Most German Muslims don't wear headscarves, says report on integration
The recent study also found many German Muslims are well-integrated into society, joining soccer and senior citizens' clubs.
Dinslaken-Lohberg, Germany — Muslim Germans are more German than expected.
The first representative study of Muslim life in Germany paints a portrait of a minority that is much more integrated, multifaceted, and secular than previously thought. The Nuremberg-based Federal Office of Migration surveyed 6,004 people age 16 and above by telephone. Based on data provided about other household members, the study evaluated almost 17,000 people and was released in June 2009.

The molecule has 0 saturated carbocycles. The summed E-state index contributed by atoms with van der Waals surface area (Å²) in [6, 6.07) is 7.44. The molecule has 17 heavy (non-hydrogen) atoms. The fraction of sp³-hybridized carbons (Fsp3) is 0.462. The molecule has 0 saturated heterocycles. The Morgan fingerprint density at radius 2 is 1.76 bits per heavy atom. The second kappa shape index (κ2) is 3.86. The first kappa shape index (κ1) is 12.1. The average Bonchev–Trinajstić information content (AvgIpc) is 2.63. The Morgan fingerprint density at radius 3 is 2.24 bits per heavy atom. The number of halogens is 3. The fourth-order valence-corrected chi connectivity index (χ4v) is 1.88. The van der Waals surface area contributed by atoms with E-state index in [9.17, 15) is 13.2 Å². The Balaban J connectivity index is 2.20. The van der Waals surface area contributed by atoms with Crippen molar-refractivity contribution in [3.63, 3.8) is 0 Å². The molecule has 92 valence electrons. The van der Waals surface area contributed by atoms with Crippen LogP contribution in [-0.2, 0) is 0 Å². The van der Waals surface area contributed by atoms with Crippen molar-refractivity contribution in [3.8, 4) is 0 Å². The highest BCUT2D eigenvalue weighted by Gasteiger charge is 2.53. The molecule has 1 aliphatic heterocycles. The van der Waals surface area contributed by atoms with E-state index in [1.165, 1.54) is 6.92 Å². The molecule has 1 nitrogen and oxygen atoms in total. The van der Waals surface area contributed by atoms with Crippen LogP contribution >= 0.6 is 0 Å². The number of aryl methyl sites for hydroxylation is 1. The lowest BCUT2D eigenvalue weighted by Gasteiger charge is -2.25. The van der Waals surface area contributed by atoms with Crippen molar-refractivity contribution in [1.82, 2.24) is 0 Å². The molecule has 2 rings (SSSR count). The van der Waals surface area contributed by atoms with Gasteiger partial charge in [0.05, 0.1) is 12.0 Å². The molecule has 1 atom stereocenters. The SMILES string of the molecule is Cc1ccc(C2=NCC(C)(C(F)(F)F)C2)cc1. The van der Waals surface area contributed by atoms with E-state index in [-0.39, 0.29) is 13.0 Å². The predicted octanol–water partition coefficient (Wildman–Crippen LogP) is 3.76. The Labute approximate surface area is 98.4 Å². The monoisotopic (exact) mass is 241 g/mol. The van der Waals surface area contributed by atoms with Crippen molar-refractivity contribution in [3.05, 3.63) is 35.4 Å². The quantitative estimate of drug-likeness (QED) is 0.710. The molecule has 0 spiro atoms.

Some findings: Half of Germany’s 4.3 million Muslims do quintessentially German things, such as join in soccer clubs or senior citizens’ groups. Only 4 percent belong to associations rooted in home countries. Most say they are religious, but 70 percent of women never wear a head scarf, 90 percent of girls go on school trips, and 93 percent attend swimming lessons. Integration into German society is helped through new pilot projects that offer Islam courses in public schools, in addition to already established classes on Judaism, Catholicism, and Protestantism. (Read more here.)
Despite the progress, the study also found that residents of Turkish descent rank disproportionately high in dropout and jobless rates.